My fear of flying really came about from a fear of heights that I've had for as long as I can remember. My first flight was in 1999, when my family and I travelled to Egypt. I don't remember much about the flight, apart from the fact that I hated it.

I didn't fly again until 2003, and since then I've made over 15 flights of varying lengths. My most recent flight was over nine hours, and it was the most relaxed travel experience I've had in a long time.

The most regular problem I had was having nightmares about planes crashing. They either involved me being a passenger on a plane that was crashing, or being an observer to a plane crash. Sometimes I would have these as often as once a night, but I generally had one at least once a week. They ranged in clarity, but the most vivid dreams felt completely real and often led to me waking up in a cold sweat.

Where did the fear come from?

Why are we so scared of flying? What factors make it scarier than something like taking a bus or a train?

Even though there's a much larger chance of being killed in a car accident, the fear of being killed on a flight seems to be much greater. It might be because plane crashes are always given a high media profile, or because they're often much larger than a road accident.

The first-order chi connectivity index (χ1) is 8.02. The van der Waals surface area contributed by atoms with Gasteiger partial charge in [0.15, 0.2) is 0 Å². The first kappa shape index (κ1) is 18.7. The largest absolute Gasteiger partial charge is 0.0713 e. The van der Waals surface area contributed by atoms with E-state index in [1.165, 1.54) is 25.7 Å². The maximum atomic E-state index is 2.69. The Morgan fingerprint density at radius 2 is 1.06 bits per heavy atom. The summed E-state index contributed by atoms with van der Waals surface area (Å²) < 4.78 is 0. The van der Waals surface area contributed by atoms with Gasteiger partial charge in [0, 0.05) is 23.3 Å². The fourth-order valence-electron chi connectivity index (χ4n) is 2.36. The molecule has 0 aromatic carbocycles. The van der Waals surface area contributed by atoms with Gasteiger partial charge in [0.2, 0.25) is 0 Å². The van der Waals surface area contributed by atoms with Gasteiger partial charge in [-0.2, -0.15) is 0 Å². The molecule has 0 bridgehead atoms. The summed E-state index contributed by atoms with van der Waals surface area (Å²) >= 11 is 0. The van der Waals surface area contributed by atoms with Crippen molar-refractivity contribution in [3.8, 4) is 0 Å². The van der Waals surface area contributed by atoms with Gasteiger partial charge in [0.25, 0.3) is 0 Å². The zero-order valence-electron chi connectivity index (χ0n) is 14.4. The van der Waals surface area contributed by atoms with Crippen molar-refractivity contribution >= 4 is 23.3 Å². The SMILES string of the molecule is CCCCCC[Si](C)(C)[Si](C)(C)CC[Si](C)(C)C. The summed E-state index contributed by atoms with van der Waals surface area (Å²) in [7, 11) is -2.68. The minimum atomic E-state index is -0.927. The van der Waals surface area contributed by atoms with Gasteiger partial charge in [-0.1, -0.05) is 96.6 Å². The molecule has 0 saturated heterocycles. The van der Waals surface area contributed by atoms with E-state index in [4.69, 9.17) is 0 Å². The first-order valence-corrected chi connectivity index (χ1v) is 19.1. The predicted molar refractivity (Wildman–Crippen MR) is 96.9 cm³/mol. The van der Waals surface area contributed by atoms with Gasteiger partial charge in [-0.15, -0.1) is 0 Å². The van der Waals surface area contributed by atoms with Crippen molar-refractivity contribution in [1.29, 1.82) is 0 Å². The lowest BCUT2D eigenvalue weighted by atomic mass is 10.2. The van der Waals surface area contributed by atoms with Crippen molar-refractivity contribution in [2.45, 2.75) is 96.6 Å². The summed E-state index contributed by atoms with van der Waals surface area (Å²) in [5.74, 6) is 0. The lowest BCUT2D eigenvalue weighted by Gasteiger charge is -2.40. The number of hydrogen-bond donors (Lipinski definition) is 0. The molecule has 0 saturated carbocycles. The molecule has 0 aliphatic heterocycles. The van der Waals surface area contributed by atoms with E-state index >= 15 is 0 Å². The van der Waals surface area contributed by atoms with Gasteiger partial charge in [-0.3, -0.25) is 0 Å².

I think the main fear comes from the lack of control people have when they're flying. At least if you're driving you can swerve to avoid an accident, but if something goes wrong on a flight there's nothing you can do. That's quite a scary thought.

How I beat it

I didn't solve the problem in one go, but I took several smaller actions that all added up.

Beating the bad dreams

I used a technique I learnt from lucid dreaming, called the “reality check”. The idea is that whenever you perform a common action, you consciously ask yourself if you're dreaming. A good reality check to perform is closing your nose with your fingers and trying to breath through it. If you're dreaming, you'll be able to breath, which will induce a lucid state.

Because my nightmares involved planes, every time I saw a plane I would perform a reality check. This enabled me to become lucid in any dream that involved planes, and I could change the outcome to something more pleasant. It takes practice and discipline, but this really helped with the bad dreams.

Changing the visions of death

I used to associate flying with visions of death, which didn't exactly help the fear. I made a conscious effort to stop myself whenever these thoughts came up, and to think about a more peaceful situation. For example, I changed these visions so that instead of the plane plummeting into the ground, it would crash land and everyone would make it off unharmed. Instead of seeing myself paralysed in terror, I transformed the image of myself into someone calm who offered help to the other passengers.